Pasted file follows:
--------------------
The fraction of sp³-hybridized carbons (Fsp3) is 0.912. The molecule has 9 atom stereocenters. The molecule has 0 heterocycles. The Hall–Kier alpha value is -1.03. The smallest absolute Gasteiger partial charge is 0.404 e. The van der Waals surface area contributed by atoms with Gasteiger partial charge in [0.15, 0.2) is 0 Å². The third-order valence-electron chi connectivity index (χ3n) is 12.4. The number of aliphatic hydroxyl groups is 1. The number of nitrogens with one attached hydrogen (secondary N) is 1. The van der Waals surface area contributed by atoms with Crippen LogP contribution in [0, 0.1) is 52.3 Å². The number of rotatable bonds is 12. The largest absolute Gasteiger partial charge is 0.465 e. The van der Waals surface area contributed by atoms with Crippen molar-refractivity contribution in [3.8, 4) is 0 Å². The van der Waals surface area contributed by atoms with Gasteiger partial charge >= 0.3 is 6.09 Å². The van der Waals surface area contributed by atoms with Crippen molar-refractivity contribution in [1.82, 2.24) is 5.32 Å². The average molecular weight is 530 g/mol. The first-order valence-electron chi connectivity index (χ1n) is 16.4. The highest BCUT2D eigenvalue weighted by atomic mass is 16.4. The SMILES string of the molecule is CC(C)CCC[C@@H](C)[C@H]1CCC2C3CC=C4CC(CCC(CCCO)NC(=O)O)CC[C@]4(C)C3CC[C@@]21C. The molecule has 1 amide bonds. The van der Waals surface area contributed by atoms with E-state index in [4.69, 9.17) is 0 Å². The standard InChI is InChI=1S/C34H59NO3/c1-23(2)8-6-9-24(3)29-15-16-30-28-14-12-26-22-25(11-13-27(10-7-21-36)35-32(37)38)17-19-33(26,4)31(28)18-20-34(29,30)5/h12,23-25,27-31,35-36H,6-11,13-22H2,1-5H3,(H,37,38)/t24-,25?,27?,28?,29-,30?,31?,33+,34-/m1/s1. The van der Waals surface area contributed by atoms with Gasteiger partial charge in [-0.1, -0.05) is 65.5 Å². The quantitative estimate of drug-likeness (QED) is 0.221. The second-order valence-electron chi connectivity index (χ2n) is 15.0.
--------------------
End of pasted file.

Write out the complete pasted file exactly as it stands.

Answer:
The fraction of sp³-hybridized carbons (Fsp3) is 0.912. The molecule has 9 atom stereocenters. The molecule has 0 heterocycles. The Hall–Kier alpha value is -1.03. The smallest absolute Gasteiger partial charge is 0.404 e. The van der Waals surface area contributed by atoms with Gasteiger partial charge in [0.15, 0.2) is 0 Å². The third-order valence-electron chi connectivity index (χ3n) is 12.4. The number of aliphatic hydroxyl groups is 1. The number of nitrogens with one attached hydrogen (secondary N) is 1. The van der Waals surface area contributed by atoms with Crippen LogP contribution in [0, 0.1) is 52.3 Å². The number of rotatable bonds is 12. The largest absolute Gasteiger partial charge is 0.465 e. The van der Waals surface area contributed by atoms with Crippen molar-refractivity contribution in [3.8, 4) is 0 Å². The van der Waals surface area contributed by atoms with Gasteiger partial charge >= 0.3 is 6.09 Å². The van der Waals surface area contributed by atoms with Crippen molar-refractivity contribution in [1.82, 2.24) is 5.32 Å². The average molecular weight is 530 g/mol. The first-order valence-electron chi connectivity index (χ1n) is 16.4. The highest BCUT2D eigenvalue weighted by atomic mass is 16.4. The SMILES string of the molecule is CC(C)CCC[C@@H](C)[C@H]1CCC2C3CC=C4CC(CCC(CCCO)NC(=O)O)CC[C@]4(C)C3CC[C@@]21C. The molecule has 1 amide bonds. The van der Waals surface area contributed by atoms with E-state index in [4.69, 9.17) is 0 Å². The standard InChI is InChI=1S/C34H59NO3/c1-23(2)8-6-9-24(3)29-15-16-30-28-14-12-26-22-25(11-13-27(10-7-21-36)35-32(37)38)17-19-33(26,4)31(28)18-20-34(29,30)5/h12,23-25,27-31,35-36H,6-11,13-22H2,1-5H3,(H,37,38)/t24-,25?,27?,28?,29-,30?,31?,33+,34-/m1/s1. The van der Waals surface area contributed by atoms with Gasteiger partial charge in [-0.1, -0.05) is 65.5 Å². The quantitative estimate of drug-likeness (QED) is 0.221. The second-order valence-electron chi connectivity index (χ2n) is 15.0.